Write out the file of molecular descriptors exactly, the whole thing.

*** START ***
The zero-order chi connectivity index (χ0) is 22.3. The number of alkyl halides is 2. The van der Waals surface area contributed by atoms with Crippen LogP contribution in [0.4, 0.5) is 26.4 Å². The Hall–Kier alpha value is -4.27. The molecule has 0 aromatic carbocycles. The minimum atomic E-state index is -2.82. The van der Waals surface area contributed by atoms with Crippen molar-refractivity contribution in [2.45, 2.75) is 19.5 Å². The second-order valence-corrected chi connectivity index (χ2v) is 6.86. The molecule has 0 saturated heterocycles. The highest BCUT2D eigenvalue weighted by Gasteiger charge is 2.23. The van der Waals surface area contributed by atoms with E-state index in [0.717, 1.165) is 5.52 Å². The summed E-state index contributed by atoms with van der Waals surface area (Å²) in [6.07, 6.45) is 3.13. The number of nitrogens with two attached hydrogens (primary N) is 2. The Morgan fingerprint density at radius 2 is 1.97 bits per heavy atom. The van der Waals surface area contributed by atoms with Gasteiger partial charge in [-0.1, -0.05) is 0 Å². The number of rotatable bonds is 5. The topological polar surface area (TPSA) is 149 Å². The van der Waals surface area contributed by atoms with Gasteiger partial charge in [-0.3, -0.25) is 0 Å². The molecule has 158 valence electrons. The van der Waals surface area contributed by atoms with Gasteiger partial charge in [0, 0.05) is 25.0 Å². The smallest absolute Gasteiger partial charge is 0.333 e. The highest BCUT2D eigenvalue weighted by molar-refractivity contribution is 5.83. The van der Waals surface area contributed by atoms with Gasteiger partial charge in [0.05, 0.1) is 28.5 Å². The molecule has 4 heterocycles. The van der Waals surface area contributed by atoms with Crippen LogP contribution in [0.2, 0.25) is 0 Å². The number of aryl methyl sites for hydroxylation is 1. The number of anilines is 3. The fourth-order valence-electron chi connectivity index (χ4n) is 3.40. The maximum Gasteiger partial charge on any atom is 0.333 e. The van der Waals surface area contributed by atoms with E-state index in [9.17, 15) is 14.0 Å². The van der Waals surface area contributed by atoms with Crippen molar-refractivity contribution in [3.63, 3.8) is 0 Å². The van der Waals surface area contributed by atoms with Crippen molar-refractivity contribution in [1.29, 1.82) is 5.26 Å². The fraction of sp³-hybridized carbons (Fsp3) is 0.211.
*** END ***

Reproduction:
The zero-order chi connectivity index (χ0) is 22.3. The number of alkyl halides is 2. The van der Waals surface area contributed by atoms with Crippen LogP contribution in [0.4, 0.5) is 26.4 Å². The Hall–Kier alpha value is -4.27. The molecule has 0 aromatic carbocycles. The minimum atomic E-state index is -2.82. The van der Waals surface area contributed by atoms with Crippen molar-refractivity contribution in [2.45, 2.75) is 19.5 Å². The second-order valence-corrected chi connectivity index (χ2v) is 6.86. The molecule has 0 saturated heterocycles. The highest BCUT2D eigenvalue weighted by Gasteiger charge is 2.23. The van der Waals surface area contributed by atoms with E-state index in [0.717, 1.165) is 5.52 Å². The summed E-state index contributed by atoms with van der Waals surface area (Å²) in [6.07, 6.45) is 3.13. The number of nitrogens with two attached hydrogens (primary N) is 2. The Morgan fingerprint density at radius 2 is 1.97 bits per heavy atom. The van der Waals surface area contributed by atoms with Gasteiger partial charge in [-0.1, -0.05) is 0 Å². The number of rotatable bonds is 5. The topological polar surface area (TPSA) is 149 Å². The van der Waals surface area contributed by atoms with Gasteiger partial charge in [-0.3, -0.25) is 0 Å². The molecule has 158 valence electrons. The van der Waals surface area contributed by atoms with Gasteiger partial charge in [0, 0.05) is 25.0 Å². The smallest absolute Gasteiger partial charge is 0.333 e. The highest BCUT2D eigenvalue weighted by molar-refractivity contribution is 5.83. The van der Waals surface area contributed by atoms with Gasteiger partial charge in [0.05, 0.1) is 28.5 Å². The molecule has 4 heterocycles. The van der Waals surface area contributed by atoms with Crippen LogP contribution in [0.2, 0.25) is 0 Å². The number of aryl methyl sites for hydroxylation is 1. The number of anilines is 3. The fourth-order valence-electron chi connectivity index (χ4n) is 3.40. The maximum Gasteiger partial charge on any atom is 0.333 e. The van der Waals surface area contributed by atoms with E-state index in [9.17, 15) is 14.0 Å². The van der Waals surface area contributed by atoms with Crippen molar-refractivity contribution in [3.63, 3.8) is 0 Å². The van der Waals surface area contributed by atoms with Crippen molar-refractivity contribution in [1.29, 1.82) is 5.26 Å². The fraction of sp³-hybridized carbons (Fsp3) is 0.211.